I love to sing and I was a voice major. I love singing karaoke with my friends, because it’s fun… not because I want to show off. However, it’s also a comfort zone. I’m not afraid to get on a stage and sing, because I’ve been doing that almost my entire life.
It really bothers me when I hear people say that they can’t sing. Of course they CAN, they just don’t think they’re any good at it. So, I encourage them… karaoke isn’t about who is the best singer; it’s about having a good time and enjoying yourself.**
I’m such a hypocrite.
My husband wants us to play tennis. I really, really suck at tennis. REALLY. So, I’ve been balking at the idea. When I finally told him that I’m afraid to play because I don’t know how, he just said, “So what. Let’s just go have fun.”
Permission to not be an expert and to just have fun.
That’s incredibly freeing.
Hmmm… giving kids permission to try, not be perfect, and just have fun with it. I SAY that to kids all the time.
But I don’t DO it.
We all need to be better models for our kids, and DOING is more important then SAYING. We know that.
Time to walk the talk.
Time to stop saying, “I’m bad at...” and start saying, “I can’t wait to try (or practice)… and just have fun!”
This doesn’t mean we should take away anything from people who are truly gifted in specific areas or erase competition from everything. Competition has its place, although I’ve written about its overemphasis, too. There is a need for expertise and talent to be recognized. However, there’s also a need for encouragement to SIMPLY TRY, and then practice to improve if it’s something you’re interested in improving.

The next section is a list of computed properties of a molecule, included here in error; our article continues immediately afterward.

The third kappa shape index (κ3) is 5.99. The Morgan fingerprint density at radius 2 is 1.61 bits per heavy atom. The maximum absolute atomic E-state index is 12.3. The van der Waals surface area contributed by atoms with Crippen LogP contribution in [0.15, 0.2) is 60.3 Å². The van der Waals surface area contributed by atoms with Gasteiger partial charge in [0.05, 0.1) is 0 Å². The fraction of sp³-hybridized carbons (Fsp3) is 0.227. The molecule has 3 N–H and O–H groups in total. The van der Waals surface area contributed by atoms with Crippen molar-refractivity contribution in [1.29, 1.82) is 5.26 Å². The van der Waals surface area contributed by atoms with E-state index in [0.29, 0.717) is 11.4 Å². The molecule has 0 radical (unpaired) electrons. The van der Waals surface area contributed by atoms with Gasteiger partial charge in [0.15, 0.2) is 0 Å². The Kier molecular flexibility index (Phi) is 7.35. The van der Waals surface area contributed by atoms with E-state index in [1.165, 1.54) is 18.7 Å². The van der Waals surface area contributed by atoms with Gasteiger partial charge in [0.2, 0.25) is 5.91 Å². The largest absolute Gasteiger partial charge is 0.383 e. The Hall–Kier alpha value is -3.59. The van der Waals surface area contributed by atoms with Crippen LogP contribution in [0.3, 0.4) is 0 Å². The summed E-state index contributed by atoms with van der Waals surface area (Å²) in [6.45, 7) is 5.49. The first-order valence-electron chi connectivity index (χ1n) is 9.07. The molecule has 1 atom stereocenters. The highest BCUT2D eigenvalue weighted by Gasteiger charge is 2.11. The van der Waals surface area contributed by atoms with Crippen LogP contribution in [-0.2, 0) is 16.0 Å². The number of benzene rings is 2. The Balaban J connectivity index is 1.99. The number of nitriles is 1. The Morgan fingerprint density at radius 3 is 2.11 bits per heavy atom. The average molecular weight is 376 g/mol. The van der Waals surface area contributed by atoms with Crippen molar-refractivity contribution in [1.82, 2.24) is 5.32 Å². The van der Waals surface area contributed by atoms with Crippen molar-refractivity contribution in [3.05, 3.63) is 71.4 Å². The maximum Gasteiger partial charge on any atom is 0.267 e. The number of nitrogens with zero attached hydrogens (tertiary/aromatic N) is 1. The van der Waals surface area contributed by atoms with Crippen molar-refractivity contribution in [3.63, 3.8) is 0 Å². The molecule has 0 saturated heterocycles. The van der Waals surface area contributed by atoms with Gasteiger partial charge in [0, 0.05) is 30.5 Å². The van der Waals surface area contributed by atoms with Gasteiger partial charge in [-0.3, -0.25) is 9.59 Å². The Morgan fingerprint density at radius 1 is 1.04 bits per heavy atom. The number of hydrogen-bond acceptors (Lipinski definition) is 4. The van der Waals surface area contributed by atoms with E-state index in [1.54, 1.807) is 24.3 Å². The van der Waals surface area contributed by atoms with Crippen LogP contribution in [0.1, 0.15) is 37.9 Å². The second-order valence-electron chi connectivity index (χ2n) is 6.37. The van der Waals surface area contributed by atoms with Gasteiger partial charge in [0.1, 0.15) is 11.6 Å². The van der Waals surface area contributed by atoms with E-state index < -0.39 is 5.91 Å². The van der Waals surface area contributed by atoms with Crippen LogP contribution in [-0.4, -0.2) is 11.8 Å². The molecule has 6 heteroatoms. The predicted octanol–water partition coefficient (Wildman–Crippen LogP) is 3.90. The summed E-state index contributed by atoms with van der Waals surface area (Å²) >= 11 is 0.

- What things have YOU said, “I’m bad at…” to other people or kids?
- What steps can you take to eliminate that negative self-talk, whether you’ve been saying it aloud or just in your head?
- What would you like to try, but your fear has been holding you back from doing so?
- What can you do to start trying?
- How will you change your approach with children?
I’d love to hear your thoughts in the comments section. I know I’m not alone in feeling this way.
*photo credit: CC licensed photo by anna gutermuth, “124/365”
**While I know karaoke might be a bad example (lots of “not great” singers get up to sing, usually after some form of liquid courage), singing is a great example. Singing is very personal, and I notice that, in the US especially, very few people in the crowd ever sing the national anthem at sporting events anymore. There’s always some professional at the microphone, and everyone else just listens. In Canada, I’ve noticed more people tend to sing along with their anthem. When I went to a Denver vs Australian Army rugby game a few summers ago, the Australians in the crowd were singing along, quite vigorously, with their anthem. So, is this just an American thing? Are we more insecure in the things we’re not great at than other nationalities? Maybe the Star-Spangled Banner is a bad example, because it truly is one of the most difficult songs to sing, but I still think there’s something about insecurity here that prevents people from singing.